Chapter Twenty-Four — Part Two: The Book of Acts

By: Pastors Rodney & Adonica Howard-Browne

Publish date: 03/05/2023

Foundation Scriptures:
Acts 24:10-21

1. Paul’s Defense.
a. Acts 24:10 NKJV — Then Paul, after the governor had nodded to him to speak, answered: “Inasmuch as I know that you have been for many years a judge of this nation, I do the more cheerfully answer for myself,
b. Felix had judged Israel for seven years, plus his wife was Jewish, so he was familiar with Jewish ways and customs.
c. Because of this, Paul felt that he could more cheerfully and confidently defend himself.
d. Felix would also have been familiar with how difficult, petty, and bigoted the Jews habitually were, and therefore might be better disposed toward anyone they opposed, such as Paul.
e. Acts 24:11 NKJV — because you may ascertain that it is no more than twelve days since I went up to Jerusalem to worship.
f. Paul had arrived in Jerusalem but twelve days before, with only peaceful plans.
g. He had not done any of the things they claimed, and he had no intention of doing them, either.
h. Besides that, there would have been no time for him to do the things he was accused of, since he was only four days into the seven days of purification, when he was arrested.
i. On the fifth day, he gave his defense before the Sanhedrin, and that night, he saw Jesus.
j. On the sixth day, he was transported from Jerusalem to Antipatris because of the Jewish plot to kill him, and on the seventh day he arrived in Caesarea and was presented to Felix.
k. Five days later, he was on trial before Felix.
l. Acts 24:12-13 NKJV — And they neither found me in the temple disputing with anyone nor inciting the crowd, either in the synagogues or in the city. 13 Nor can they prove the things of which they now accuse me.
m. They did not find him fighting, arguing, nor stirring up the crowd; and therefore, there were no witnesses to corroborate their stories.
n. Neither did they have proof of him causing trouble in any other country, because that never happened either.

2. God of My Fathers.
a. Acts 24:14 NKJV — But this I confess to you, that according to the Way which they call a sect, so I worship the God of my fathers, believing all things which are written in the Law and in the Prophets.
b. The Jews called Christianity (the Way) heresy and a sect, but Paul clarified that he worshipped according to all those things written in the Old Covenant.
c. The Jews knew the Romans had a prohibition against the introduction of any new religion, and so Paul referred to “the God of my fathers,” for the benefit of the court and of his accusers.
d. He worshipped the God of Abraham, Isaac, and Jacob—not some new and different god.
e. Paul believed in the Scriptures—the Law and the Prophets—and also that they were all fulfilled in Jesus Christ.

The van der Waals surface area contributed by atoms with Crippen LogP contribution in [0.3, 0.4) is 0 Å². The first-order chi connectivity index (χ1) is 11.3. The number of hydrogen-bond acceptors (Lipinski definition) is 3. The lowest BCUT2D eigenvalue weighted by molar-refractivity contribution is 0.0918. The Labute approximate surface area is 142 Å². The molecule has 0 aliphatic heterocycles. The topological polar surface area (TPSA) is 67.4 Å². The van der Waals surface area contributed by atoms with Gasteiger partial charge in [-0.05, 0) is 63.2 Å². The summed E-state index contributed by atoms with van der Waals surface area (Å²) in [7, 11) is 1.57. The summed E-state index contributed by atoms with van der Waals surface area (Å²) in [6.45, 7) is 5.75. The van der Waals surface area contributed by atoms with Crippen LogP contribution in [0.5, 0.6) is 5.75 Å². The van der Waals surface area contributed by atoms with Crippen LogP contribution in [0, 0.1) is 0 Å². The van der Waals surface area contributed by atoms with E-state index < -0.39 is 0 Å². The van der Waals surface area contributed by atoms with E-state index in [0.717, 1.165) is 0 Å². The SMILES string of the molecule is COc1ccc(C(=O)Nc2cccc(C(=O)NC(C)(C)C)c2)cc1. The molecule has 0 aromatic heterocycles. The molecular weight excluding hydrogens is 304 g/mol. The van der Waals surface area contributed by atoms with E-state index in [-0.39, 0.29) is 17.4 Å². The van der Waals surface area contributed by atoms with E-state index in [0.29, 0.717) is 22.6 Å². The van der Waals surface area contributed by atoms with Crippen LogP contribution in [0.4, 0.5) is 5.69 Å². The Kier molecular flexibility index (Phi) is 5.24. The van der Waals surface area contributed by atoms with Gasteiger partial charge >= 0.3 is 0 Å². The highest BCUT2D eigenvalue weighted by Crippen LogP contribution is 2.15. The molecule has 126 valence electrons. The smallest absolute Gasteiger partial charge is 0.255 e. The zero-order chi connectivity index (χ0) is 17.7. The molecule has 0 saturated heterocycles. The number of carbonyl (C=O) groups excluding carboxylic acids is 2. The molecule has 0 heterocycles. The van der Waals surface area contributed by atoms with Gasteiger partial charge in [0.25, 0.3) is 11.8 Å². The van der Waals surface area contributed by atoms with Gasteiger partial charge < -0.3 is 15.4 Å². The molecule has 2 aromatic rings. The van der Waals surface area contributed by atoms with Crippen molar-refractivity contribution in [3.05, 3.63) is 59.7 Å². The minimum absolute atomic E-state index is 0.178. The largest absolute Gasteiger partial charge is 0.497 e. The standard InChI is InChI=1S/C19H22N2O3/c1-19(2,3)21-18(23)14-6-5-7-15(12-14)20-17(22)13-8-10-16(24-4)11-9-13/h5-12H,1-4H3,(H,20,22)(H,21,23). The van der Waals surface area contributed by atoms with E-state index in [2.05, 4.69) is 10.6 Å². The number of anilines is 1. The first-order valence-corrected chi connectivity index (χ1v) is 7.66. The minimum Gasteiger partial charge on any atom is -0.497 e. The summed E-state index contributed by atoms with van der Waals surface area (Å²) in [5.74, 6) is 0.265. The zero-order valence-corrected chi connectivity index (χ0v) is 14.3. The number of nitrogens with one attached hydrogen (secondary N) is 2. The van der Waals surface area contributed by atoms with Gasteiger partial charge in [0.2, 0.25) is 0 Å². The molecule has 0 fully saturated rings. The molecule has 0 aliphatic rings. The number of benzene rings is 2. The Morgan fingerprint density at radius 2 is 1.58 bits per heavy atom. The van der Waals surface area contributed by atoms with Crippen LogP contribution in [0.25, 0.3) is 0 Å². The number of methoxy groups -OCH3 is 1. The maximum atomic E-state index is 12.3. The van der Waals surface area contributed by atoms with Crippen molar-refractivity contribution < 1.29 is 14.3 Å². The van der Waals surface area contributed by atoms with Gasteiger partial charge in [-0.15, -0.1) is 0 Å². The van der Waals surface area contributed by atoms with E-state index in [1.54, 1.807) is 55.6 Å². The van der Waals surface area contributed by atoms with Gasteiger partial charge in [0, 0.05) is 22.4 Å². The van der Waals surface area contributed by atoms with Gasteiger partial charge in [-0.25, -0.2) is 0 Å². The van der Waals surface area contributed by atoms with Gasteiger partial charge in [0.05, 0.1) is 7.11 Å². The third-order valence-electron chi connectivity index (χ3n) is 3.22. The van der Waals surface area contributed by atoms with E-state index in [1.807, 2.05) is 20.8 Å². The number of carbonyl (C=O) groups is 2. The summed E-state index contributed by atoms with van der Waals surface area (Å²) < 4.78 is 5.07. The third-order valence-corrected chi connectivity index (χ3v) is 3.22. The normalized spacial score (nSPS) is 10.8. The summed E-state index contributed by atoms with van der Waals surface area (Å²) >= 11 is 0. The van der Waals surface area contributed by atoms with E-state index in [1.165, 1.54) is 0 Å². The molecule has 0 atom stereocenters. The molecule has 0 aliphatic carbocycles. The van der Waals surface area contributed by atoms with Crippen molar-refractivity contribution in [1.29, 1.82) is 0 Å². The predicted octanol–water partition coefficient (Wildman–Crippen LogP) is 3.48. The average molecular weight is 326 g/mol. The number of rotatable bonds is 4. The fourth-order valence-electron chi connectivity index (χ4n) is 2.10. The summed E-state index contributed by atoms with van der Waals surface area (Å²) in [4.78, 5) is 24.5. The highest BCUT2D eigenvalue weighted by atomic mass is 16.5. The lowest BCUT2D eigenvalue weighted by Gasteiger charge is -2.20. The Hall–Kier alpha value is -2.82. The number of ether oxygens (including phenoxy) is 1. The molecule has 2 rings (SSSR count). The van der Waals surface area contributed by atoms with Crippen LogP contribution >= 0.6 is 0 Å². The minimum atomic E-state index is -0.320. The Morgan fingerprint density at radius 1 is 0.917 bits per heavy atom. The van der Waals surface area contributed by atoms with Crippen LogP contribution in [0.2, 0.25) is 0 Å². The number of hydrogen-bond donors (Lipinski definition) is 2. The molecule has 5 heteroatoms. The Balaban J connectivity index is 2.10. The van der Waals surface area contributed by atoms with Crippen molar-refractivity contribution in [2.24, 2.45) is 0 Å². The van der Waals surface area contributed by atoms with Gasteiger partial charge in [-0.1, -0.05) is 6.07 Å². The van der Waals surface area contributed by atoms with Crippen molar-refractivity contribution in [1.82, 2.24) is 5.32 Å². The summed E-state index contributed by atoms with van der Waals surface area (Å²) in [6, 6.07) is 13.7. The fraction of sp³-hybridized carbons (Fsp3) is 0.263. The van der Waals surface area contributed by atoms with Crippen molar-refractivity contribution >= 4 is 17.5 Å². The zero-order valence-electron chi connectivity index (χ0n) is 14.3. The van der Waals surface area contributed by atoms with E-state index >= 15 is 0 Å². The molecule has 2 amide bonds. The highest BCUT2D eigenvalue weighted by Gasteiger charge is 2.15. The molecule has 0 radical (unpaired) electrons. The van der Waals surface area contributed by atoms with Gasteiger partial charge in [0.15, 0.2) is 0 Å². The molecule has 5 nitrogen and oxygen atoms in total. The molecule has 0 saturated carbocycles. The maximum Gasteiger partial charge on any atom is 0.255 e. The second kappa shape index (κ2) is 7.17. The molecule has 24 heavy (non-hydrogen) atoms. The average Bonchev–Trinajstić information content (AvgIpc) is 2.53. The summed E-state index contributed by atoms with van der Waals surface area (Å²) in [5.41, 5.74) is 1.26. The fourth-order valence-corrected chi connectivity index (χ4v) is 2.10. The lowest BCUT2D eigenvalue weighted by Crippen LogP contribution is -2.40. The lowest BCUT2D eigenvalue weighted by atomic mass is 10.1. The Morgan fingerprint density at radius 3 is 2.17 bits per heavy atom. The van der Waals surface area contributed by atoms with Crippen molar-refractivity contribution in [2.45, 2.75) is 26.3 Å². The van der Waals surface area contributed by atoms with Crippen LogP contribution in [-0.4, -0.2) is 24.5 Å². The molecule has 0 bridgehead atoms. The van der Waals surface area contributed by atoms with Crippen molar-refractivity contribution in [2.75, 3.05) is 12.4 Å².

f. Acts 24:15 NKJV — I have hope in God, which they themselves also accept, that there will be a resurrection of the dead, both of the just and the unjust.
g. Paul placed all his hope and trust in God and His promise of resurrection, Heaven, and eternal life.
h. Paul believed in the resurrection of the just (righteous; upright; virtuous) and unjust (unrighteous; sinful)—the sanctified to a resurrection of life and the unsanctified to a resurrection of final judgment and condemnation.
i. This is where Paul’s beliefs diverged from that of the Pharisees, who believed only in the resurrection of the just.

3. Clear Conscience.
a. Acts 24:16 AMPC — Therefore I always exercise and discipline myself [mortifying my body, deadening my carnal affections, bodily appetites, and worldly desires, endeavoring in all respects] to have a clear (unshaken, blameless) conscience, void of offense toward God and toward men.
b. This word, “exercise,” is only found in this place in the scriptures and refers to living by a particular set of rules.
c. In Greek medical writings it refers to the art of healing or exercising the ability to bring about healing.
d. Exercise (Greek askeō) — to exercise (one’s) self; take pains; labour; strive; to form by art; to adorn.
e. Paul’s conscience was clear towards God and man, because he has believed and lived in a way that is consistent with God’s Word and will.

4. In the Temple.
a. Acts 24:17 NKJV — “Now after many years I came to bring alms and offerings to my nation,
b. Paul was accustomed to raise and send alms to those in need (Rom. 15:26; 1 Cor. 16:1-3; Gal. 2:10).
c. Now, after seven years away, he had returned to Jerusalem bringing alms (donations and charitable gifts) for the poor and offerings (sacrifices) for the Lord.
d. Acts 24:18-19 NKJV — in the midst of which some Jews from Asia found me purified in the temple, neither with a mob nor with tumult. 19 They ought to have been here before you to object if they had anything against me.
e. The Jews from Asia—as always—located Paul in the temple and stirred up all the trouble but did not show up to accuse him in the court, knowing full well that it was a frivolous charge.
f. Acts 24:20-21 NKJV — Or else let those who are here themselves say if they found any wrongdoing in me while I stood before the council, 21 unless it is for this one statement which I cried out, standing among them, ‘Concerning the resurrection of the dead I am being judged by you this day.’”
g. Paul comes back to his original defense—that all the other charges levelled against him were bogus, and that their disagreement hinged only on the point of resurrection of the dead, and not worthy of persecution.